Patients were excluded from the study if they developed CDI within 48 hours of admission, or if the prior hospital bed occupant was in the bed for less than 24 hours. The intent of the study was to determine whether antibiotic treatment in the initial bed occupant had any impact in CDI rates in subsequent patients.

Overall, there were 576 pairs in which the second hospital bed patient developed CDI within 2 to 14 days of admission—0.57% of the total number of patient pairs observed. The patients who developed CDI were more likely to have traditional CDI risk factors, such as older age, increased creatinine, and decreased albumin.

But the cumulative incidence of CDI was higher when the prior bed occupants had been treated with antibiotics (0.72%) than when they received no antibiotics (0.43%). In the final analysis, CDI was 22% more likely in patients who occupied a bed in which the prior occupant received an antibiotic.

In fact, when researchers considered other potential risk factors for CDI in the prior bed occupants—including treatment with acid-suppression medications and immune suppressants—antibiotic use was the only factor associated with increased risk for CDI in subsequent patients. And the association remained after the researchers excluded the patient pairs in which the prior patient had recent CDI.

Antibiotics add to colonization pressure

The findings add another layer to our knowledge of how antibiotics can increase susceptibility to CDI, which causes an estimated 500,000 illnesses and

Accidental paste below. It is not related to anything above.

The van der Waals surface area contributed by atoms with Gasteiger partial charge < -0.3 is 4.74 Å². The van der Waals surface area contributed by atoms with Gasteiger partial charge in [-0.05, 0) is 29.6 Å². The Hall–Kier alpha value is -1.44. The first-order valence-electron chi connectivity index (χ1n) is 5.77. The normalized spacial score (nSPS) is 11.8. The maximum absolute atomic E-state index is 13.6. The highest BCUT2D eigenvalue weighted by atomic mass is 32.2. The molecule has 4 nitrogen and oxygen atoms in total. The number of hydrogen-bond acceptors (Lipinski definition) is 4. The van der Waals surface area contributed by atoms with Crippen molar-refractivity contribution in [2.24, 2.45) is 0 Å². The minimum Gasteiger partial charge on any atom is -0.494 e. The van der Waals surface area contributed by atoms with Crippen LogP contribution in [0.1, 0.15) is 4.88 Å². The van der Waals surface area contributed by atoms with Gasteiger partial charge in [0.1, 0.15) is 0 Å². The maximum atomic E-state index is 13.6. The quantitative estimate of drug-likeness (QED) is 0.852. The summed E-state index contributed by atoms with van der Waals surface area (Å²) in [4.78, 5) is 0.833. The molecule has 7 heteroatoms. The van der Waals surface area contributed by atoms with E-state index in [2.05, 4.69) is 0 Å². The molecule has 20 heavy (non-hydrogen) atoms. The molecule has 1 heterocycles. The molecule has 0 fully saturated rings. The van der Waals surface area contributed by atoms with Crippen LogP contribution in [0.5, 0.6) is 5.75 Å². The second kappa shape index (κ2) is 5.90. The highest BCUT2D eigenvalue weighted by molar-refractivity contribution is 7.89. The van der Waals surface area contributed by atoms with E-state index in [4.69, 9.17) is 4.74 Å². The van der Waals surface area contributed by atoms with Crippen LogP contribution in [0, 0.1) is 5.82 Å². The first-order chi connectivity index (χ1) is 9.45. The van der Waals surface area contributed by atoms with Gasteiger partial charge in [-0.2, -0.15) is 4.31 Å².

Approximately 29,000 patients died within 30 days of the initial diagnosis of C. difficile.  Of those, about 15,000 deaths were estimated to be directly attributable to C. difficile infections (CDI) a year in the United States.

It’s already well established that treating patients with antibiotics increases risk for CDI by eliminating the good bacteria that keep C difficile in check or increasing bacteria that facilitate it. Previous studies have shown that antibiotic prescribing in individual hospital wards and in hospitals in general can also be associated with increased C difficile risk.

This study, though it only demonstrates a correlation, shows how antibiotics given to other patients may affect the local microenvironment and add to colonization pressure.

“In patients colonized by C difficile, antibiotics may promote C difficile proliferation and the number of C difficile spores that are shed into the local environment,” the authors write. “In turn, this may result in a higher environmental burden of C difficile and greater risk for acquisition and infection in future patients who share the same environment.”

Promoting C difficile proliferation and shedding is significant, the authors add, because            C difficile spores can persist in hospital room surfaces for months +  and are easily transferred from patient to patient.

Because C difficile can spread so quickly and stronger strains are emerging, the Centers for Disease Control and Prevention have labeled the bacteria an urgent public health threat. The White House National Action Plan for Combating Antibiotic-Resistant Bacteria has set a goal of reducing CDI by 50% by the year 2020.